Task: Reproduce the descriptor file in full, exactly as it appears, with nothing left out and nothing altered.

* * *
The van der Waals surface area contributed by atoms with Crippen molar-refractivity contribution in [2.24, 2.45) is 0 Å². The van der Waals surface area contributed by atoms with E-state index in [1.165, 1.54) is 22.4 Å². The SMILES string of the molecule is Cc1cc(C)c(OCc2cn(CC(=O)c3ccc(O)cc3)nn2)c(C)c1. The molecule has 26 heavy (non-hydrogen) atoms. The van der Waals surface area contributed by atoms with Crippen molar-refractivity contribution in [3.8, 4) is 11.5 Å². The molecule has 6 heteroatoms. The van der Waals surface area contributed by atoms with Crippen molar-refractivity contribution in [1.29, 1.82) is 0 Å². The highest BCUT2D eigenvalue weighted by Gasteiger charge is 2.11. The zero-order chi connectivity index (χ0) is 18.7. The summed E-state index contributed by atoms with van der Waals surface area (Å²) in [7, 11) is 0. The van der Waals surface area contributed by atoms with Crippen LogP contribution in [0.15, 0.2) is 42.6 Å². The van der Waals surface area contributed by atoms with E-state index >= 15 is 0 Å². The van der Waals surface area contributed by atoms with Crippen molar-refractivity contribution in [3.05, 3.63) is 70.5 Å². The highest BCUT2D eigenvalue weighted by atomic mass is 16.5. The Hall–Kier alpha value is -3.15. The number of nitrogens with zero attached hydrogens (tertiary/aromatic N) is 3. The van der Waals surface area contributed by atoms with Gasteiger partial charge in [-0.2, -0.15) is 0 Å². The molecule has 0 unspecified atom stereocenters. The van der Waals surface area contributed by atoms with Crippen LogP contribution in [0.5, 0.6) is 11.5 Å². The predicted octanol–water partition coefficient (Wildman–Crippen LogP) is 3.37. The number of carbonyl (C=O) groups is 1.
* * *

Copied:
The van der Waals surface area contributed by atoms with Crippen molar-refractivity contribution in [2.24, 2.45) is 0 Å². The van der Waals surface area contributed by atoms with E-state index in [1.165, 1.54) is 22.4 Å². The SMILES string of the molecule is Cc1cc(C)c(OCc2cn(CC(=O)c3ccc(O)cc3)nn2)c(C)c1. The molecule has 26 heavy (non-hydrogen) atoms. The van der Waals surface area contributed by atoms with Crippen molar-refractivity contribution in [3.8, 4) is 11.5 Å². The molecule has 6 heteroatoms. The van der Waals surface area contributed by atoms with Crippen molar-refractivity contribution in [1.29, 1.82) is 0 Å². The highest BCUT2D eigenvalue weighted by Gasteiger charge is 2.11. The zero-order chi connectivity index (χ0) is 18.7. The summed E-state index contributed by atoms with van der Waals surface area (Å²) in [7, 11) is 0. The van der Waals surface area contributed by atoms with Crippen LogP contribution in [0.15, 0.2) is 42.6 Å². The van der Waals surface area contributed by atoms with E-state index >= 15 is 0 Å². The van der Waals surface area contributed by atoms with Crippen molar-refractivity contribution in [3.05, 3.63) is 70.5 Å². The highest BCUT2D eigenvalue weighted by atomic mass is 16.5. The Hall–Kier alpha value is -3.15. The number of nitrogens with zero attached hydrogens (tertiary/aromatic N) is 3. The van der Waals surface area contributed by atoms with Gasteiger partial charge in [-0.2, -0.15) is 0 Å². The molecule has 0 unspecified atom stereocenters. The van der Waals surface area contributed by atoms with Crippen LogP contribution in [0.5, 0.6) is 11.5 Å². The predicted octanol–water partition coefficient (Wildman–Crippen LogP) is 3.37. The number of carbonyl (C=O) groups is 1.